In a cockeyed attempt to save one of their own, Senate Democrats are poised to do something truly stupid. Louisiana’s Mary Landrieu, after failing to win enough votes to avoid a runoff in her Senate race, is centering her prolonged bid for re-election on a bill to fast-track the Keystone XL pipeline. Democrats have long blocked such legislation in the Senate, but all of a sudden they’ve decided to bring it up for a vote, likely before Thanksgiving.

The decision is both hypocritical and irrational. Landrieu’s victory or loss will not alter the balance of the Senate. More importantly, there is no evidence to suggest that passing a pro-KXL bill will improve Landrieu’s chances in the runoff, where she faces Representative Bill Cassidy, a Republican who is just as pro-Keystone as she is. (He sponsored the House version of Landrieu’s bill, and the lower chamber is scheduled to vote Friday.) Landrieu’s entire re-election campaign centered on her being big oil’s best friend; voters know that already, and it wasn’t enough.

Landrieu finished ahead of Cassidy by less than a percentage point, and both were far below the 50-percent threshold needed to win outright thanks to Tea Party candidate Rob Maness, who captured a startling 13.8 percent of the vote. Maness is now stumping for Cassidy; just three days after the election, the two men and their wives went on a double date. Even if the pipeline were the only issue motivating Maness’s supporters in the runoff, it’s not clear why holding a KXL vote in the Senate would convince them to support Landrieu, because again: the vote will do nothing to distinguish her from Cassidy.

It’s far-fetched, even downright loony, to think that voters will forget about their hatred of Obamacare and alienation from the Democratic Party just because the Senate held a vote in November that would have been held next year anyway. Those voters were never Landrieu’s ticket to victory, although she pandered to them throughout her campaign by running to the right on everything from immigration to the environment. She captured less than 20 percent of the white vote. Now, Landrieu’s only realistic path to re-election depends on turning out virtually all of what remains of Louisiana’s shrunken Democratic base. Is KXL—which really has nothing to do with Louisiana—really what’s going to get them to the polls?

What makes the least sense of any of this is the timing. If Harry Reid really, truly believes that the pipeline is a magic bullet for Landrieu, why in the world didn’t he bring her legislation up for a vote months ago—when the entire Senate hung in the balance? Polls consistently indicated that Landrieu would have her best chance to beat Cassidy in the general election, not in a runoff, so there was no reason to save the bullet.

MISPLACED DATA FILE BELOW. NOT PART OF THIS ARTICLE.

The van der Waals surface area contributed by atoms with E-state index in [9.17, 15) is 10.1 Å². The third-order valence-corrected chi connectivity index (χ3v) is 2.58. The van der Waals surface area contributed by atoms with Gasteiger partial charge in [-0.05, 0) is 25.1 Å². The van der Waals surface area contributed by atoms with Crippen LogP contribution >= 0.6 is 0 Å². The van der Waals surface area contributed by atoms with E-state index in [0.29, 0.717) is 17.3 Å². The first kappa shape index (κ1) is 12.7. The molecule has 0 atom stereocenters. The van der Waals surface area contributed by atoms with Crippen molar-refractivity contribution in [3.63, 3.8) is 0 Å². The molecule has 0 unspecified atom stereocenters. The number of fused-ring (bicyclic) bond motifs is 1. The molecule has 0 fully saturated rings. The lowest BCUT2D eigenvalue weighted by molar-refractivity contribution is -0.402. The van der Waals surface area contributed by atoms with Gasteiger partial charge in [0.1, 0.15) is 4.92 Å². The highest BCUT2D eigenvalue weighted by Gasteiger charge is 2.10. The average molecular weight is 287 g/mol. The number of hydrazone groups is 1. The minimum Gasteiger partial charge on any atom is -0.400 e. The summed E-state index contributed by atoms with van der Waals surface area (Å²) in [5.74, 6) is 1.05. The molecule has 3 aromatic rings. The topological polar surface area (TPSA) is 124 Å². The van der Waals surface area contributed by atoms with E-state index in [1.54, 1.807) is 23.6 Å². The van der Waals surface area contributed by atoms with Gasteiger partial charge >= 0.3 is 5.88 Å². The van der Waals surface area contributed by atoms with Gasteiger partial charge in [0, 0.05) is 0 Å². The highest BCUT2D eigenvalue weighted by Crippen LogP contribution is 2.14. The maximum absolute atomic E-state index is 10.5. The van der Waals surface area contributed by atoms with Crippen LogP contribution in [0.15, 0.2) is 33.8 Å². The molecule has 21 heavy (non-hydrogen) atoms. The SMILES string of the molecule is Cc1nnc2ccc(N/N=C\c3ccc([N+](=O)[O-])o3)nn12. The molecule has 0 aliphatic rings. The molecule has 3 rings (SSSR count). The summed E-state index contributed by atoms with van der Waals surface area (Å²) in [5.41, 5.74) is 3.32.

If Democrats want to help Landrieu now, they could fund her campaign. Instead, the Democratic Senatorial Campaign Committee canceled more than $1.6 million in advertising space it had reserved in Louisiana media markets. The result? Ninety-six percent of the TV spots concerning the runoff in the past week are pro-Cassidy.

Politics aside, what Senate Democrats are considering is a terrible bill. Fast-tracking the pipeline before its route is even finalized means that the project would be exempt from requirements in the National Environmental Policy Act, the Clean Water Act, the Endangered Species Act and other environmental protections. And taxpayers would bear the cost of cleaning up leaks and spills since companies who transport oil from tar sands are exempt from paying taxes to the Oil Spill Liability Trust Fund.

“If you were 100 percent for the Keystone pipeline, you would have to have a problem with the legislation on the floor, because it exempts the TransCanada pipeline initiative from the Oil Spill Liability Trust Fund,” House Minority Leader Nancy Pelosi said at a press briefing on Thursday at the Capitol. “God willing there would never be a leak. But if there is, [TransCanada] would be totally off the hook.”

It’s not certain that Landrieu’s bill will actually pass the Senate. A Democratic aide told Businessweek that at least thirteen Democrats would vote for it. That leaves supporters just shy of the fifteen needed from the left side of the aisle, assuming unanimous support from the GOP.

If it does pass, Obama could veto it, which his press secretary hinted he would do. “The administration, as you know, has taken a dim view of these kinds of legislative proposals in the past,” Josh Earnest told reporters in Myanmar, where Obama is traveling. “We have indicated that the president’s senior advisers at the White House would recommend that he veto legislation like that.”

But veto or no, a pro-Keystone vote in the Senate abetted by Democrats would be a new low point for the party in an election year where so many Democrats ran against their own party, failed to present a coherent policy vision, and lost decisively. The only winner will be the GOP. Republicans won’t even have been forced to concede anything in return.

Landrieu could lay down the pipeline with her bare hands in front of a hundred cameras and it probably still wouldn’t save her. It would, however, generate $100 billion for the Koch brothers—who, incidentally, have more than $2 million reserved to defeat her.